Sunday, November 6, 2011

Yes, I did that

The weekend before the initial surgery in 2010 was beautiful.  The autumn colors were in full bloom with vivid reds, oranges, and yellows decorating the northern suburbs of Chicago.  The days were warm, the evenings cool and the air crisp. As luck would have it, we had tickets for the Michigan State versus Northwestern football game that Saturday, and one of my old college buddies came into town for the game. 

He and I and Barbara are big Michigan State fans.  We had lived through the very lean (i.e. “losing”) years while attending MSU, and were relishing the strong team they currently had.  For my buddy to see a live game, however, was a bit unusual…but not for the reasons that you might normally think of. He’s such a big fan that he can’t bear to watch the Spartans lose.  His solution?  He tapes every game and asks his wife to check the score and tell him whether he should watch the game or not.  And, yes, he only watches games that MSU wins.  As a result, he hadn’t watched anything but a taped game in some time.  The thought of watching a game in which they might lose, in addition to a troubling personal issue, added to his pre-game tension.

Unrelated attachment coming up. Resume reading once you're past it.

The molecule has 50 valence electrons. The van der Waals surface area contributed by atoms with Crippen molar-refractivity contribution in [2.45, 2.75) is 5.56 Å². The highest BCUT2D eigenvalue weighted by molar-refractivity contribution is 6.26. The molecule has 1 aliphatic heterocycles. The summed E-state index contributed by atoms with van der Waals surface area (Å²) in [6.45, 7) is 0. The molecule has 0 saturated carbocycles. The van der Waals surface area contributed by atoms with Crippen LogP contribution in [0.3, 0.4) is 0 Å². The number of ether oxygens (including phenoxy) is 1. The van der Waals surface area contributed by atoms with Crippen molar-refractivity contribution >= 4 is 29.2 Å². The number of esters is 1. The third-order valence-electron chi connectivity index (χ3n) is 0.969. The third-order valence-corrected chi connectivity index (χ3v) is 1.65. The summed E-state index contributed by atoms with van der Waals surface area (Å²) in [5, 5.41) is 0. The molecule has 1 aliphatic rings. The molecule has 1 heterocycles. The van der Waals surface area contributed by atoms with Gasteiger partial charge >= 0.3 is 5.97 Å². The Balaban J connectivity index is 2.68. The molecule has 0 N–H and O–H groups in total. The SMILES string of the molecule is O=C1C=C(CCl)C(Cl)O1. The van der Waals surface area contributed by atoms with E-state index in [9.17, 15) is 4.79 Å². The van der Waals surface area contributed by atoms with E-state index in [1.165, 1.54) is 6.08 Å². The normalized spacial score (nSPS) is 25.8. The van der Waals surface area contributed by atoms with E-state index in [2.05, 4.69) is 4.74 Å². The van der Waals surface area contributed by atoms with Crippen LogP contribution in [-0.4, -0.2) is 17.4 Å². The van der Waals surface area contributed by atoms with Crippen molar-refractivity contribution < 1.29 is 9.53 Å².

So the night before the game all three of us went to Bluestone, a local restaurant, for dinner.  Bluestone is one of those great neighborhood restaurants.  The meals are a congenial mixture of comfort food, kid food, and seafood. You can get a nice craft beer as well as a man-sized glass of red wine. The place was normally noisy, busy and crowded on a Friday night, and the football crowd that night had just dialed all that up a notch or three.

So over refreshments, Barbara and I relayed our email stories to him.  Barbara told him how she thought long and hard about how to tell everybody about my tumor without being alarming.  She paraphrased her note with characteristic clarity. She then mentioned a bit about my somewhat funereal email to my old boss. 

His first words were something like:
“You didn’t, did you?”
“Yes, I did” I answered truthfully.   “I sent her an email that thanked her for all her guidance and nurturing over the years, and implied that I expected to die from a brain tumor.”
At first he seemed a bit shocked.  And then, I seem to remember him just putting his head between his two hands, looking down at the table, and laughing-for-crying as he shook his head while saying something like “no, you didn’t really do that…did you?”

And while he had his personal issue, and I had my tumor, the ice was broken.  We imbibed. We laughed. We relaxed.  We were now free to respond to the craziness of the situation and non-verbally say to ourselves, “Tonight we drink, for tomorrow we ride.” (This line is best said in a bad, cowboy-film accent.)
And we did.

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